Climate Change and Superbugs

A recent UNEP report, Bracing for Superbugs, examines the relationship between climate change and superbugs. Antimicrobial products kill or slow the spread of microorganisms. They are an essential tool in battling infectious diseases. However, their effectiveness is now at risk because several antibiotic, antiviral, antiparasitic and antifungal treatments no longer work because of antimicrobial resistance (AMR). These bacteria, viruses and fungi that do not respond to antimicrobials are called superbugs.

Source: Bracing for Superbugs report

WHO estimates that by the year 2050, up to 10 million deaths could occur each year due to AMR and has significant implications for economic development and may push many people into poverty. 

AMR can be linked to the triple planetary crisis – climate change, biodiversity loss and pollution and waste.

Climate change: higher temperatures are associated with a higher frequency of horizontal gene transfer, a process that includes spreading antibiotic resistance genes among bacteria. The climate crisis also contributes to the emergence and spread of AMR in the environment due to the continuing disruption of the environment due to extreme weather patterns.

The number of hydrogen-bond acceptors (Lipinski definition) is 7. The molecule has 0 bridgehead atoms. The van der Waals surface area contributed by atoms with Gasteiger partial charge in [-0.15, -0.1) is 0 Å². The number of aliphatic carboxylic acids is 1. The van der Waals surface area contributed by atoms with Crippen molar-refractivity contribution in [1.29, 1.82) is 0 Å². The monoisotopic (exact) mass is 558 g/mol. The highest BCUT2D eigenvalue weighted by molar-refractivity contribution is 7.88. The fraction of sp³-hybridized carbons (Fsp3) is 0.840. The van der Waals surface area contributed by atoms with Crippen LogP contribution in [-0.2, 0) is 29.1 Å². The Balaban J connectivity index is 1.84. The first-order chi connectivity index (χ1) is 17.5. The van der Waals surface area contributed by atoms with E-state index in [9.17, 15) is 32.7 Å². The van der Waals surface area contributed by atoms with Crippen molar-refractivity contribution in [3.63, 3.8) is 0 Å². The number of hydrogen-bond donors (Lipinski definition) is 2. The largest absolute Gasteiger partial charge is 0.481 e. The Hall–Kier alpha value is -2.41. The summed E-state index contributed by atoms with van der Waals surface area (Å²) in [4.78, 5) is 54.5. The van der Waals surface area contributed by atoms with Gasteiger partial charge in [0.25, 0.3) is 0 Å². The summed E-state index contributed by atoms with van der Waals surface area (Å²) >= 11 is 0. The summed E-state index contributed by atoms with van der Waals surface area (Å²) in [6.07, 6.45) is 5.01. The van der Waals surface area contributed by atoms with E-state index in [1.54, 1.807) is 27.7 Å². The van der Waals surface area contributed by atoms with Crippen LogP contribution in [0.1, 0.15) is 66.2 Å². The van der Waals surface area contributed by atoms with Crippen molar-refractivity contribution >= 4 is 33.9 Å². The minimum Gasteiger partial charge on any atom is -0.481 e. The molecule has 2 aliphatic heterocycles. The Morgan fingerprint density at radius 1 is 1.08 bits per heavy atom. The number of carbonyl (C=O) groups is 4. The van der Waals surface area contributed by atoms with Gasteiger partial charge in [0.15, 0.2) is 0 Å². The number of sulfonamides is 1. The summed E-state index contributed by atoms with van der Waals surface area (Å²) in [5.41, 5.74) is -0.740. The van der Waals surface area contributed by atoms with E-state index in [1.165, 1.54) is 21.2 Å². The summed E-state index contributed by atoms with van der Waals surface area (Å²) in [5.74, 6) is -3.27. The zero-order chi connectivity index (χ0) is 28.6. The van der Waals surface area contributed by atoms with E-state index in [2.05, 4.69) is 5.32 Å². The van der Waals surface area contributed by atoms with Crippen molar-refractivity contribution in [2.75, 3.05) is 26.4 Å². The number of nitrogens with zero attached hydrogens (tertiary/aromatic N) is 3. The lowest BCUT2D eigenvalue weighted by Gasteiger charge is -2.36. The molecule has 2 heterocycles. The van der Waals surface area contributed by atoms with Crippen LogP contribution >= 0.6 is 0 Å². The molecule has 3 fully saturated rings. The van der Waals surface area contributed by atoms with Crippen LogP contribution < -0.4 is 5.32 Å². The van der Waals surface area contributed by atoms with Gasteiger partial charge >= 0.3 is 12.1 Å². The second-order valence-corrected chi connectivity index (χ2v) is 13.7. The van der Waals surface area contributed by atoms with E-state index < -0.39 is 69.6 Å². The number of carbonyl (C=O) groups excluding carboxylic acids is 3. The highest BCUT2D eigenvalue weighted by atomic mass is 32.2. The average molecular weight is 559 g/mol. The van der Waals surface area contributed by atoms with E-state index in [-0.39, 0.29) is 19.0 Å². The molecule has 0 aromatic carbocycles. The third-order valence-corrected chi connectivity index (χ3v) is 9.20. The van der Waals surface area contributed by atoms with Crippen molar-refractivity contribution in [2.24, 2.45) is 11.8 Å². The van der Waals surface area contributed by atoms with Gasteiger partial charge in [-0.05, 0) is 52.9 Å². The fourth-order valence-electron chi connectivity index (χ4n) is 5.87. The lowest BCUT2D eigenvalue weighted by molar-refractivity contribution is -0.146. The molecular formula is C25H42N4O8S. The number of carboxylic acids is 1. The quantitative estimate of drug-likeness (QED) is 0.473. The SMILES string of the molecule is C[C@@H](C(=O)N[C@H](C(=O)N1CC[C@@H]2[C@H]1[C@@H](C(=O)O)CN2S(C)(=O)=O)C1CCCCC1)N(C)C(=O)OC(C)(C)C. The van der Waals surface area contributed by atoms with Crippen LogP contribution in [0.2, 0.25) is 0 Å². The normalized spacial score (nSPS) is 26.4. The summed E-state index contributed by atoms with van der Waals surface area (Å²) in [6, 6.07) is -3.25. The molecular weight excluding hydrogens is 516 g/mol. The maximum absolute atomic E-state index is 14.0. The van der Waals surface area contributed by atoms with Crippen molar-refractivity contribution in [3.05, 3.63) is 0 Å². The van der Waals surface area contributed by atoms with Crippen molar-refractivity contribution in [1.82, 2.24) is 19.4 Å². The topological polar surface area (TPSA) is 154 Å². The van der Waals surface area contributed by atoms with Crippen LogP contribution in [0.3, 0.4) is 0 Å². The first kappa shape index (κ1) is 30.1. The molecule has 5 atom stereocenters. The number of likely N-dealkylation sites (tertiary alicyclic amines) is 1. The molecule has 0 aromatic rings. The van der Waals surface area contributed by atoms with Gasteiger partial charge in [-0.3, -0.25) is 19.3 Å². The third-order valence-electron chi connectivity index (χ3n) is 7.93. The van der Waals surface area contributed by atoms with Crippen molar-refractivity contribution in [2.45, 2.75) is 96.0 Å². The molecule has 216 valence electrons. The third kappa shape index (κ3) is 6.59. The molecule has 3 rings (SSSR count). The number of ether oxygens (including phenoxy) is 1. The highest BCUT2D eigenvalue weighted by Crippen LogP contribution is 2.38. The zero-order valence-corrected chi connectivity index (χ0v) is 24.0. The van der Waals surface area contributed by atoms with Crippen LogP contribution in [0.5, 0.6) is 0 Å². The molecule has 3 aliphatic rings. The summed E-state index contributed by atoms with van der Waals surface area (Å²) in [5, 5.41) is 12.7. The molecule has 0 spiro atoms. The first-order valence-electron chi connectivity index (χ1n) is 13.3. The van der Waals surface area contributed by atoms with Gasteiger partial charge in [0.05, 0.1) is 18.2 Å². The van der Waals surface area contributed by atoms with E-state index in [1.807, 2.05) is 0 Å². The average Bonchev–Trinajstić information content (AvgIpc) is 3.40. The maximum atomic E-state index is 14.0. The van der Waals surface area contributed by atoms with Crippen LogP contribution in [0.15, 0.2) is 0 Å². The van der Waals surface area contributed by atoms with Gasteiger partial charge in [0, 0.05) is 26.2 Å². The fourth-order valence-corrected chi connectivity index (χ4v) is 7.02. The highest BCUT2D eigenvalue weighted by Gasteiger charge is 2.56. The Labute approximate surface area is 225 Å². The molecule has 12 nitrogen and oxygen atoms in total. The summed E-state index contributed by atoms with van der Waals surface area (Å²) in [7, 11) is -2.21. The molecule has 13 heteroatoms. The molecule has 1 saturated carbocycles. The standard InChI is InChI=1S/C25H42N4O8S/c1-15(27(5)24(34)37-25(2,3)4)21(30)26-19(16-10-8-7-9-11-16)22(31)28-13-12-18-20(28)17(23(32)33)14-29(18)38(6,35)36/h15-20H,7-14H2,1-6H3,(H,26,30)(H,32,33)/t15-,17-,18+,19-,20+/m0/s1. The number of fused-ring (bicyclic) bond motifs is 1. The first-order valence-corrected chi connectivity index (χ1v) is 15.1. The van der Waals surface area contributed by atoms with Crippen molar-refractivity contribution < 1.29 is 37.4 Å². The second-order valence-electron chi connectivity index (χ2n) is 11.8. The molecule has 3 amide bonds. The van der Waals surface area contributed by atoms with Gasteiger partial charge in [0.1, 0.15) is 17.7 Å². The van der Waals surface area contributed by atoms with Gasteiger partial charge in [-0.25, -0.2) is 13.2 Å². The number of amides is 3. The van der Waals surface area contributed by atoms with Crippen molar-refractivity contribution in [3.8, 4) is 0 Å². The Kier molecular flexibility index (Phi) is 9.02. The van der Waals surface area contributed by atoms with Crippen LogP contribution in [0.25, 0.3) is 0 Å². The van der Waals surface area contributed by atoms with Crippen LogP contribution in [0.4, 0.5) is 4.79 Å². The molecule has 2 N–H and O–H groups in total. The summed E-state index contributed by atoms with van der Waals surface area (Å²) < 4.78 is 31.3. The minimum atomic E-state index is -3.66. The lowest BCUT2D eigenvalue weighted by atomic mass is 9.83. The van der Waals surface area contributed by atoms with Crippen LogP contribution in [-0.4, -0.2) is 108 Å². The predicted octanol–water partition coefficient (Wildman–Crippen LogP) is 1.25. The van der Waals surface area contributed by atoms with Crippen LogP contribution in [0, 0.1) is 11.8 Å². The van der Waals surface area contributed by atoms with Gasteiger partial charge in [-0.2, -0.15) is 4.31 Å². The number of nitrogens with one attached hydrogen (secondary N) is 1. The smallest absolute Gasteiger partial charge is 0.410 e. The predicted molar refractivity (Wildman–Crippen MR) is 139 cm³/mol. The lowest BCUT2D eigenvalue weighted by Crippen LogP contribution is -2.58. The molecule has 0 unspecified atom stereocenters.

Biodiversity loss: Biodiversity and ecological systems are necessary for planetary health. Human activity and climate change have altered soil microbial diversity in recent decades. The loss of microbial diversity could lead to antibiotic resistance. 

Pollution and waste: It has been found that antimicrobial resistance genes are highly correlated with contaminated environments leading to higher AMR. The environmental contamination comes from discharges of both treated and untreated human and animal excreta; releases of chemical waste (including those from pharmaceutical manufacturing), and disposal of unused and expired antibiotics. Plastic pollution also harbours resistant microbes. 

The impact of AMR can be seen across several SDGs – 14. Life below water; 15. Life on Land; 1. No Poverty; 10. Reduced inequalities; 8. Decent Work and Economic Growth; and 17. Partnerships for the goals. 

Published by Utkarsh Majmudar

Utkarsh Majmudar is a Fellow, IIM Ahmedabad and a professional with experience encompassing academics and administration at top business schools in India (IIM Lucknow, IIM Udaipur, and IIM Bangalore) and working with large corporations. His interest areas include corporate finance and CSR.

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